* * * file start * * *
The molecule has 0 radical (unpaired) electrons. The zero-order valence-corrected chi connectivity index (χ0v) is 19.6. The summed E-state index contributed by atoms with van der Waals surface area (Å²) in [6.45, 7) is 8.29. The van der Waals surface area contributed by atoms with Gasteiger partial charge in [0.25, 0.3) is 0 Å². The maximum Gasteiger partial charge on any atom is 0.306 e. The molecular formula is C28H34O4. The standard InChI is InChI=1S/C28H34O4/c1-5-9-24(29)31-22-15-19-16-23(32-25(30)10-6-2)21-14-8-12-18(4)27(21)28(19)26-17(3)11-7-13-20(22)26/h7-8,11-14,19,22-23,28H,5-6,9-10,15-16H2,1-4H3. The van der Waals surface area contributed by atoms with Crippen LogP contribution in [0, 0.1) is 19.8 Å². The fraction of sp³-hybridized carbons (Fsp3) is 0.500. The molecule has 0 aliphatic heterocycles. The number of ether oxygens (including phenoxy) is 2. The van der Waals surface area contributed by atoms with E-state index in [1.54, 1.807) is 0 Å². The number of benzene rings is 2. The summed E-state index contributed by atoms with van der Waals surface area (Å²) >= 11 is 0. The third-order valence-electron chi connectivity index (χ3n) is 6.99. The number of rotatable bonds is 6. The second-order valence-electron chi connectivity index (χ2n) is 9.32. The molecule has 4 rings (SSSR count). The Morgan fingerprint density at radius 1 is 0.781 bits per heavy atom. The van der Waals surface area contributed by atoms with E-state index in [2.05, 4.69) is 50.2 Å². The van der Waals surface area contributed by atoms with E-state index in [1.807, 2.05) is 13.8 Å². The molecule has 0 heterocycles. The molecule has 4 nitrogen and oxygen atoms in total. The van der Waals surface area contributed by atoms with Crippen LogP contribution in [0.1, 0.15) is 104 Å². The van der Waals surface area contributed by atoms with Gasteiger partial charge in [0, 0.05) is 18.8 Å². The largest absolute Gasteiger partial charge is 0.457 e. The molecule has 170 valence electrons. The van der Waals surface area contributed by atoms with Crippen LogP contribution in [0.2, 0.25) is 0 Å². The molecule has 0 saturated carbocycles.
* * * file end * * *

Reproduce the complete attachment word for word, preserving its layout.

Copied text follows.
The molecule has 0 radical (unpaired) electrons. The zero-order valence-corrected chi connectivity index (χ0v) is 19.6. The summed E-state index contributed by atoms with van der Waals surface area (Å²) in [6.45, 7) is 8.29. The van der Waals surface area contributed by atoms with Gasteiger partial charge in [0.25, 0.3) is 0 Å². The maximum Gasteiger partial charge on any atom is 0.306 e. The molecular formula is C28H34O4. The standard InChI is InChI=1S/C28H34O4/c1-5-9-24(29)31-22-15-19-16-23(32-25(30)10-6-2)21-14-8-12-18(4)27(21)28(19)26-17(3)11-7-13-20(22)26/h7-8,11-14,19,22-23,28H,5-6,9-10,15-16H2,1-4H3. The van der Waals surface area contributed by atoms with Crippen LogP contribution in [0, 0.1) is 19.8 Å². The fraction of sp³-hybridized carbons (Fsp3) is 0.500. The molecule has 0 aliphatic heterocycles. The number of ether oxygens (including phenoxy) is 2. The van der Waals surface area contributed by atoms with E-state index in [1.54, 1.807) is 0 Å². The number of benzene rings is 2. The summed E-state index contributed by atoms with van der Waals surface area (Å²) >= 11 is 0. The third-order valence-electron chi connectivity index (χ3n) is 6.99. The number of rotatable bonds is 6. The second-order valence-electron chi connectivity index (χ2n) is 9.32. The molecule has 4 rings (SSSR count). The Morgan fingerprint density at radius 1 is 0.781 bits per heavy atom. The van der Waals surface area contributed by atoms with E-state index in [2.05, 4.69) is 50.2 Å². The van der Waals surface area contributed by atoms with E-state index in [1.807, 2.05) is 13.8 Å². The molecule has 0 heterocycles. The molecule has 4 nitrogen and oxygen atoms in total. The van der Waals surface area contributed by atoms with Crippen LogP contribution in [0.1, 0.15) is 104 Å². The van der Waals surface area contributed by atoms with Gasteiger partial charge in [0, 0.05) is 18.8 Å². The largest absolute Gasteiger partial charge is 0.457 e. The molecule has 170 valence electrons. The van der Waals surface area contributed by atoms with Crippen LogP contribution in [0.2, 0.25) is 0 Å². The molecule has 0 saturated carbocycles.